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College is hard: From getting a bad grade on a midterm or having a seemingly endless amount of problem sets and essays to do, there are a myriad of stress-inducing adversities to  overcome. One of the worst challenges a Princetonian can face is attempting to tackle this stress without access to a laptop. This challenge is one you will likely face if you ever need to get your laptop fixed at the Office of Information Technology.

OIT is a great resource. The technicians are more than accommodating, and they succeed in helping any and all students. But, OIT needs more loaners to make this process a little easier on students who do face technical problems. Often OIT cannot help students immediately, and the process can take hours, days, or even weeks. Sometimes OIT can offer students a computer on loan, which they can use until their own is returned. But OIT does not have a sufficient supply of loaner computers to meet the demand of students with laptop issues. This leaves many Princetonians attempting to tackle the challenges of everyday life without the ability to do work and to do so efficiently.

If this has ever happened to you, you know how hard it is to get your work done without ready access to a laptop. College is almost impossible without a laptop, and searching for a place to do your work takes time out of your already busy schedule.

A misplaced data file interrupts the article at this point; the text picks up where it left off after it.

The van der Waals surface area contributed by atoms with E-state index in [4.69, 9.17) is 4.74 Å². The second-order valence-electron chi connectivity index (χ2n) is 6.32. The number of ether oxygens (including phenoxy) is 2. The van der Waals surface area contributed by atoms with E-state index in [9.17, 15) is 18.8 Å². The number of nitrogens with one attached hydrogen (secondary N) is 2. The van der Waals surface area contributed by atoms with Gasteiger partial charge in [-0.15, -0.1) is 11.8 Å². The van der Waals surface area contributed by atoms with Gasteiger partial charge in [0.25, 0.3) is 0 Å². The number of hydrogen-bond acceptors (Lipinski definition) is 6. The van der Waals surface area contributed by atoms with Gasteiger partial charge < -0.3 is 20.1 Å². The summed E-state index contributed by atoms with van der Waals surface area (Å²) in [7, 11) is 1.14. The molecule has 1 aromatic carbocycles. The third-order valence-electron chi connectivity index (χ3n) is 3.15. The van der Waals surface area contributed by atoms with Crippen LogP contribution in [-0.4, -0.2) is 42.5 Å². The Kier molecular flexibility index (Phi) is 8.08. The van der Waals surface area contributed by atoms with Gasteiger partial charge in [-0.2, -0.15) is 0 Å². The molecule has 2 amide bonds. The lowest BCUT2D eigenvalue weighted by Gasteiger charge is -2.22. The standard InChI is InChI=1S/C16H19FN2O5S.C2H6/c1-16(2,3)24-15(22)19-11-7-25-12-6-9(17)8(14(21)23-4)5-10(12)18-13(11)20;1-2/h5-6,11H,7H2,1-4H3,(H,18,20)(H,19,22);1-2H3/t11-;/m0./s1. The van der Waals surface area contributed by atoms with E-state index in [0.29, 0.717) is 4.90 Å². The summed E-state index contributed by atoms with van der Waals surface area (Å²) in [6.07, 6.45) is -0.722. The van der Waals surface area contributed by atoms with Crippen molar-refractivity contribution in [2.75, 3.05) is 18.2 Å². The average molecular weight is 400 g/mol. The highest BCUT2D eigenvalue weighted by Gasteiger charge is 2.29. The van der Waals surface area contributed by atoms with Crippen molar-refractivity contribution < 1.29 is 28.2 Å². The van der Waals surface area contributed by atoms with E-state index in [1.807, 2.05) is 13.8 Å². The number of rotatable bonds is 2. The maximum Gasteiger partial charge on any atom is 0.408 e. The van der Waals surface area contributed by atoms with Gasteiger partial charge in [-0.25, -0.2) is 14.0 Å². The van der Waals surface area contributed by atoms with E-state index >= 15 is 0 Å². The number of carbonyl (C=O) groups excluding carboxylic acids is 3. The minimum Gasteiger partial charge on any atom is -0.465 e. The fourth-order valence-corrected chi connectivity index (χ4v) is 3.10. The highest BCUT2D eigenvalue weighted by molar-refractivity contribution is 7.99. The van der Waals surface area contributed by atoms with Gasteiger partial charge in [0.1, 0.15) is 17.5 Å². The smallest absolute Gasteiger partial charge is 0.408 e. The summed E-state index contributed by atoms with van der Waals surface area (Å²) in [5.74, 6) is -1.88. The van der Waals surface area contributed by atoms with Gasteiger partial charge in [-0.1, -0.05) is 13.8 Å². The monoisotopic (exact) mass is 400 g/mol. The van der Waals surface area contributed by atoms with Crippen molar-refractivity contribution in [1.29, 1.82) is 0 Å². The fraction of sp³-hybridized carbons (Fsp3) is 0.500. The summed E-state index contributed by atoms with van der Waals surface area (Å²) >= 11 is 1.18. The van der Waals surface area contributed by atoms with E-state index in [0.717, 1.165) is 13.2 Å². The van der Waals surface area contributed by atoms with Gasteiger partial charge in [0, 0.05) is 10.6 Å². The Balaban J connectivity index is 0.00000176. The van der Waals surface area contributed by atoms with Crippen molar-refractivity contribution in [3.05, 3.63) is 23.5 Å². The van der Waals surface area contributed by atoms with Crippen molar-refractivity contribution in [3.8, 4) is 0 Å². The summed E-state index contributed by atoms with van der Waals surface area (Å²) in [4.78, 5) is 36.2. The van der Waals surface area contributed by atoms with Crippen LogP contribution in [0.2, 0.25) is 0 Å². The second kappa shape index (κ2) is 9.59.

First you must find the nearest computer cluster. And even when you do, there is no guarantee that any of the computers will work or be available for use. At this point, it is intuitive to wonder, “Why not just get a loaner computer?” While this may seem like the easiest fix, getting a loaner at Princeton is no easier than using computer clusters.

I stopped by recently to get my laptop fixed at OIT, and they said that it would take three or four days before I could get it back. Thinking about all the essays and homework assignments that I had due, I asked if there were any loaner laptops that I could use. To my surprise, they said that they had a limited amount of loaner computers and they saved them for students who needed repairs that would take a couple of weeks or more.

While the technicians do promise to get your device to you as soon as possible, even a few days without a laptop can cause you to fall behind in classes.

Easier access to loaner computers would ensure that students’ academic performance isn’t put at risk because of something as trivial as a technical problem.

If your laptop does break, it’s not the end of the world. Computer clusters are a functional last resort, and tech services do all they can to make sure everyone has access to the tools they need to succeed. However, considering the fact that the University has been known to hold students’ academic achievements in high regard, there is no reason why they shouldn’t use their great endowment for this cause. Something as necessary and as trivial as a lack of loaner computers can be fixed by investing in more laptops for students to take when they do not have access to their own.

Lourdes Santiago is a first-year from Gilbert, Ariz. She can be reached at lourdess@princeton.edu. 

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